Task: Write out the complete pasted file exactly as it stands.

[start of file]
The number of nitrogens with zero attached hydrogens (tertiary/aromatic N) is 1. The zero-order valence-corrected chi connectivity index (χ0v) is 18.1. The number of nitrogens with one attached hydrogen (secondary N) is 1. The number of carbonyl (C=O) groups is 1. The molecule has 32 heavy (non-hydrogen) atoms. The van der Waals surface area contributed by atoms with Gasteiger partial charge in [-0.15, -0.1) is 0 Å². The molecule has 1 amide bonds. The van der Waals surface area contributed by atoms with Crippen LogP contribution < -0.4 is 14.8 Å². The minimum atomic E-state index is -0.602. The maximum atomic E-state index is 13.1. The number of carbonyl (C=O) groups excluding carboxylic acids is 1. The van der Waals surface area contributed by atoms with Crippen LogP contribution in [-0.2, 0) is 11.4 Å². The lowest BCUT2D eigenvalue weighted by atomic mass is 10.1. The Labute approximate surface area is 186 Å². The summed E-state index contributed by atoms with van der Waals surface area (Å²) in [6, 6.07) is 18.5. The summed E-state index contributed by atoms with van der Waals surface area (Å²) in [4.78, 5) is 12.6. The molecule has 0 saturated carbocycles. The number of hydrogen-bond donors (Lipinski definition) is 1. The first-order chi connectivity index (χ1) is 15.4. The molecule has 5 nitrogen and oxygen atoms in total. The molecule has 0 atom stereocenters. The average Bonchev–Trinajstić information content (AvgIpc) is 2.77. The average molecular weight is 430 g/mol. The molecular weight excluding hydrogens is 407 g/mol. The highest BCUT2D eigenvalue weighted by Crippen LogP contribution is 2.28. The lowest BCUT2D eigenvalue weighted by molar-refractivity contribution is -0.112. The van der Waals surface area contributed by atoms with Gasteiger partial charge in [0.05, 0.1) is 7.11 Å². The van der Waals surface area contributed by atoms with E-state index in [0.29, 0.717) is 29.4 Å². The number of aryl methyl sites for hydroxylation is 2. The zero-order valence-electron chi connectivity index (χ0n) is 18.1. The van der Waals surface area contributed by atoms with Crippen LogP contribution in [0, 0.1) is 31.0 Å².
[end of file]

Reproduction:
The number of nitrogens with zero attached hydrogens (tertiary/aromatic N) is 1. The zero-order valence-corrected chi connectivity index (χ0v) is 18.1. The number of nitrogens with one attached hydrogen (secondary N) is 1. The number of carbonyl (C=O) groups is 1. The molecule has 32 heavy (non-hydrogen) atoms. The van der Waals surface area contributed by atoms with Gasteiger partial charge in [-0.15, -0.1) is 0 Å². The molecule has 1 amide bonds. The van der Waals surface area contributed by atoms with Crippen LogP contribution < -0.4 is 14.8 Å². The minimum atomic E-state index is -0.602. The maximum atomic E-state index is 13.1. The number of carbonyl (C=O) groups excluding carboxylic acids is 1. The van der Waals surface area contributed by atoms with Crippen LogP contribution in [-0.2, 0) is 11.4 Å². The lowest BCUT2D eigenvalue weighted by atomic mass is 10.1. The Labute approximate surface area is 186 Å². The summed E-state index contributed by atoms with van der Waals surface area (Å²) in [6, 6.07) is 18.5. The summed E-state index contributed by atoms with van der Waals surface area (Å²) in [4.78, 5) is 12.6. The molecule has 0 saturated carbocycles. The number of hydrogen-bond donors (Lipinski definition) is 1. The first-order chi connectivity index (χ1) is 15.4. The molecule has 5 nitrogen and oxygen atoms in total. The molecule has 0 atom stereocenters. The average Bonchev–Trinajstić information content (AvgIpc) is 2.77. The average molecular weight is 430 g/mol. The molecular weight excluding hydrogens is 407 g/mol. The highest BCUT2D eigenvalue weighted by Crippen LogP contribution is 2.28. The lowest BCUT2D eigenvalue weighted by molar-refractivity contribution is -0.112. The van der Waals surface area contributed by atoms with Gasteiger partial charge in [0.05, 0.1) is 7.11 Å². The van der Waals surface area contributed by atoms with E-state index in [0.29, 0.717) is 29.4 Å². The number of aryl methyl sites for hydroxylation is 2. The zero-order valence-electron chi connectivity index (χ0n) is 18.1. The van der Waals surface area contributed by atoms with Crippen LogP contribution in [0, 0.1) is 31.0 Å².